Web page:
Six in every 10 individuals with a drug abuse problem also have an associated mental health condition. (1) There's always a reason people start using drugs, and oftentimes it's a pre-existing mental condition.
It may be something as simple as curiosity that gets the ball rolling. For some, there is a deeper reason to use drugs.
Drug abuse is a form of self-medication
for people who are unhappy, feel overwhelmed or who can’t cope with manic cycles. Understanding the relationship between drug abuse and comorbid conditions is critical to helping a loved one with an addiction problem.
The Consequences of Addiction
Addiction is characterized by the inability to stop using a drug despite the consequences it has on your life and body. (2) It's true that people decide to use the first time, but addiction itself is never a personal choice. There comes a point in drug abuse where the choice ends.
Chronic drug use changes the way the brain works. It triggers the reward center in the brain – that is what makes drug use so appealing. Over time, the brain will not create that same feeling of pleasure without the drug.
In fact, it will demand more and more of the chemical to feel any effect at all. That dependence on a drug to feel normal is an addiction.
What is a Comorbid Condition?
A comorbid condition means there is another medical problem contributing to the addiction. For addicts, this comorbid condition often fuels the drug use. The mental illness makes this person vulnerable to drug addiction.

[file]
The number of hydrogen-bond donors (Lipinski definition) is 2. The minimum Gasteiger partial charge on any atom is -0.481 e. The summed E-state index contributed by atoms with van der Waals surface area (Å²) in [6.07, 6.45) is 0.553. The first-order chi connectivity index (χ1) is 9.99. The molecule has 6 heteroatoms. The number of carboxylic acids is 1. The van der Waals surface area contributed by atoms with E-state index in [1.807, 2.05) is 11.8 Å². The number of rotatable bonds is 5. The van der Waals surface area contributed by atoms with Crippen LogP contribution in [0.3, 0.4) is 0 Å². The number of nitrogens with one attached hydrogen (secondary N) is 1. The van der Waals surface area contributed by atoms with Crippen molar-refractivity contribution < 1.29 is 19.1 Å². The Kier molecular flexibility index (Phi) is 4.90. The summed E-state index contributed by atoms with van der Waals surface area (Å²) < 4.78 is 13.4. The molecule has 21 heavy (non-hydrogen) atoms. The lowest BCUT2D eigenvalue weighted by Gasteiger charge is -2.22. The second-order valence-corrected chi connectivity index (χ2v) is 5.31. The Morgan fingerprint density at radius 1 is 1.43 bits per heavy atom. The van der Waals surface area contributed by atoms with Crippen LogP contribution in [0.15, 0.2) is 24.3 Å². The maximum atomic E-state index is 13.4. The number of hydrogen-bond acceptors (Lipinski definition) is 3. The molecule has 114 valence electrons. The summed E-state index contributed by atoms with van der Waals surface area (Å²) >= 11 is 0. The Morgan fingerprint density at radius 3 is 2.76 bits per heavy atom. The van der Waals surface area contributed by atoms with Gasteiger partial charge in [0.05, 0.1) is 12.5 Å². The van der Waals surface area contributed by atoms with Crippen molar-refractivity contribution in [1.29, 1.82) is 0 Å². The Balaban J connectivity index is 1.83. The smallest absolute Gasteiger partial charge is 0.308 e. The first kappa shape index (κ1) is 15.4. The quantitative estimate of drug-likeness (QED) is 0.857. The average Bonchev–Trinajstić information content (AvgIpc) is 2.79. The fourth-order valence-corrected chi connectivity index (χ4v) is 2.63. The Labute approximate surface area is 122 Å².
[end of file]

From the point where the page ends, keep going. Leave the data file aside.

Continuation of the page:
- Clinical depression
- Bipolar mood disorder
- Borderline personality disorder
This is just a few of the mental health problems often associated with drug abuse.
What is the Connection Between Mental Illness and Addiction?
Drug use may be an attempt to mask the symptoms of a mental condition and just feel normal for a while. Someone with a subclinical mental disorder may not even realize it exists.
There is an underlying sadness they just can’t quite explain. Using drugs makes that sadness go away for a few hours. Schizophrenics often hear voices, but drug use quiets them.
For some people, taking a drug increases the symptoms of the comorbid condition. For example, you might experience psychosis while on a drug even if you don’t have those symptoms regularly.
There is a biological component as well. Many of the same factors that put a person at risk for addiction may be responsible for the mental illness, such as family history or trauma.
Dual Diagnosis Treatment
It is critical to treat the whole person when developing a care plan and that means dealing with any coexisting mental problems. As part of the assessment for treatment, medical professionals will look for comorbid conditions that may exist alongside the addiction.
This is known as a dual diagnosis.
By treating both problems at once, the counselors increase the odds of success and lower the risk of relapse. If the mental illness is the trigger for the drug use,
not treating it means this person will have the same need to fill once they leave treatment. By developing a customized plan that manages both illnesses, the treatment eliminates that need.
Not every person who gets addicted has a mental illness, but there's a high probability that they do. The goal of addiction treatment is to teach the patient to live a better life through sobriety – that includes creating positive mental health outcomes.
- "Principles of Drug Addiction Treatment: A Research-Based Guide (Third Edition)," National Institute on Drug Abuse, December 2012, https://www.drugabuse.gov/publications/principles-drug-addiction-treatment/frequently-asked-questions/how-do-other-mental-disorders-coexisting-drug-add
- "What Is Addiction?," National Institute on Drug Abuse, http://easyread.drugabuse.gov/what-is-addiction.php